By Aaron Miller

I just bought a new pair of Converse Chuck Taylor All-Stars. Yes, this is a column about shoes. But Chuck Taylors, also known as Chucks, are not just any pair of shoes. Like blue jeans or Wayfarer sunglasses, they are an American classic that will never go out of style.

If they do go out of style, I won’t know. I also won’t care. I will still wear them.

It was a difficult choice, but this time I went with black. Nike, which purchased Converse in 2003, offers Chucks in a multitude of styles and a countless number of colors.

My new black high tops replace a pair of aging green Chucks. I do not remember when I bought the green Chucks, but I know they are more than 20 years old. They persevere, but time is catching up with them. The green shoes are pretty dingy with a few holes that are growing. Before the greens, I owned a pair of tan Chucks. The tan high tops bit the dust a long, long time ago.

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Chuck Taylors are really comfortable to wear while driving or bumming around the house, but I could not imagine playing basketball in these shoes. Although they are light and flexible, they do not offer much support.

Chucks are now 100 years old. Converse originally called the shoe “Non-Skids.” With a rubber soul and a canvas upper, the shoe has remained relatively unchanged since 1917. Converse originally advertised the shoe as “specially designed for Basket Ball work.” Just like shoe companies today, Converse promised that their product would offer an advantage over an opponent.

The popularity of the shoe was largely due to the work of Columbus native Chuck Taylor. He played basketball at Columbus High School while the game was still relatively new. Taylor went to work for Converse in 1923. A player, coach and promoter, Taylor sold the shoe by traveling across the country and conducting coaching clinics and exhibitions. Converse renamed and labeled the shoe Chuck Taylor All-Stars in 1932. American athletes wore a red, white and blue version of the shoe for the 1936 Olympics. During World War II, Chucks went to war. American soldiers wore them for physical training.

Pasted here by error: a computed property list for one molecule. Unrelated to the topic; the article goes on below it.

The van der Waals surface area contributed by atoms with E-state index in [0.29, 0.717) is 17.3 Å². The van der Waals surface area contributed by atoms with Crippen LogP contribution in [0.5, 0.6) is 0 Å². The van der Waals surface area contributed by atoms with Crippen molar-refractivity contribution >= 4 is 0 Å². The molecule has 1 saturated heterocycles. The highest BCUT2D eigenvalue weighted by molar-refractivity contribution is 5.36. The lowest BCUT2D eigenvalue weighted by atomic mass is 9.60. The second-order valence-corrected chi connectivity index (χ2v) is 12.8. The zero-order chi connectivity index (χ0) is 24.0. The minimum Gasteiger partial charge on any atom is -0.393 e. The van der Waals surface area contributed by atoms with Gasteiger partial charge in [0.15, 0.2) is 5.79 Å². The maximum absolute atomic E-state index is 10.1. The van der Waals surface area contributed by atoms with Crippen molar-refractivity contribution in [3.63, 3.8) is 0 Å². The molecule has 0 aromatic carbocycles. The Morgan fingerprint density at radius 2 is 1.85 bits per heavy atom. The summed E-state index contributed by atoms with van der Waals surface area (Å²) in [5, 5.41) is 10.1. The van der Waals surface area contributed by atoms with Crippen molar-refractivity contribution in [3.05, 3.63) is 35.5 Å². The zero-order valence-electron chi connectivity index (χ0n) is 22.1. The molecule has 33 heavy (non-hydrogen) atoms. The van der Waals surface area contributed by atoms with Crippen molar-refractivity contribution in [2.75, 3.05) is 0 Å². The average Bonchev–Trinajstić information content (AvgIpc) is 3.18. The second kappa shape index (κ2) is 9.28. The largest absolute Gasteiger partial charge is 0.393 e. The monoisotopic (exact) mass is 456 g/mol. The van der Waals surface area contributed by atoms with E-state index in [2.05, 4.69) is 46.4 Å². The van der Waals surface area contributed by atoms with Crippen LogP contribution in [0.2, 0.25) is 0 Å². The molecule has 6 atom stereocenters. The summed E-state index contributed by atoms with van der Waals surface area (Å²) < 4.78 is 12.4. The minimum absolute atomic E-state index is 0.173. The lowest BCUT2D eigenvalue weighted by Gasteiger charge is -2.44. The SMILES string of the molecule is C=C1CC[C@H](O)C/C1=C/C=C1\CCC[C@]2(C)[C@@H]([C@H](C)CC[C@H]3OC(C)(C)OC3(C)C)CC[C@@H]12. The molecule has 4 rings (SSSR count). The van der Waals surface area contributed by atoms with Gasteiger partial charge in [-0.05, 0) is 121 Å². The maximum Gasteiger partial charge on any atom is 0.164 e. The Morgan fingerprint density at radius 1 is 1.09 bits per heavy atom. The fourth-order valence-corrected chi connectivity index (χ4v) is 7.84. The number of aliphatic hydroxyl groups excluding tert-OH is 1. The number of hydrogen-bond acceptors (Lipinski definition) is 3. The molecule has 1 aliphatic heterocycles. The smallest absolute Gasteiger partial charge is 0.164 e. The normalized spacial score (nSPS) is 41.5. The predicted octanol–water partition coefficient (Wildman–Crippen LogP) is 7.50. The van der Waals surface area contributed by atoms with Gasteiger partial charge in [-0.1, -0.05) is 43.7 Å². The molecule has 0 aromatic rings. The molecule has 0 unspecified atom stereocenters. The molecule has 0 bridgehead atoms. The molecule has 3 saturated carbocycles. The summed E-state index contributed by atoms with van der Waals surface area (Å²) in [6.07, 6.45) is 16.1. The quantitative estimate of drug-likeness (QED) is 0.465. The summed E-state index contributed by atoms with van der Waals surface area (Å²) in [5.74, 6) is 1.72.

It is no surprise that I would like a pair of shoes with history. Chucks are a relic, a survivor, from the 20th century. Yet they remain vital and popular into the 21st century.

Like the sculptures and modern architecture that inhabit the Columbus landscape, I think Chuck Taylors are a work of art. They are distinctive. Chucks are instantly recognizable in a sea of faceless running shoes. They are historic, yet modern.

A few years ago, Converse offered special editions of the venerable shoe to celebrate Chuck Taylor. Converse sold orange Chucks for Columbus East and royal blue shoes for Columbus North. The Chucks also featured a unique design with an outline of Indiana taking the place of the lane on a basketball court. Columbus was represented by a star within the outline of Indiana.

The Columbus Chucks were extremely popular around town. Some people even bought two pairs so they could support both schools at the same time. They would wear one orange Chuck and one blue Chuck. There are many ways to show civic pride, wearing a pair of Chucks is as good as any other. The special Columbus editions are currently selling on eBay for more than $130.

Over the decades, Converse has sold more than 800 million pairs of Chuck Taylors. Converse estimates that it sells an astounding 270,000 pairs of Chucks every day.

I just can’t do it. I have not thrown the old green Chucks in the trash. They are still in my closet.

Aaron Miller is one of The Republic’s community columnists and all opinions expressed are those of the writer. He has a doctorate in history and is an associate professor of history at Ivy Tech Community College — Columbus. Send comments to editorial@therepublic.com.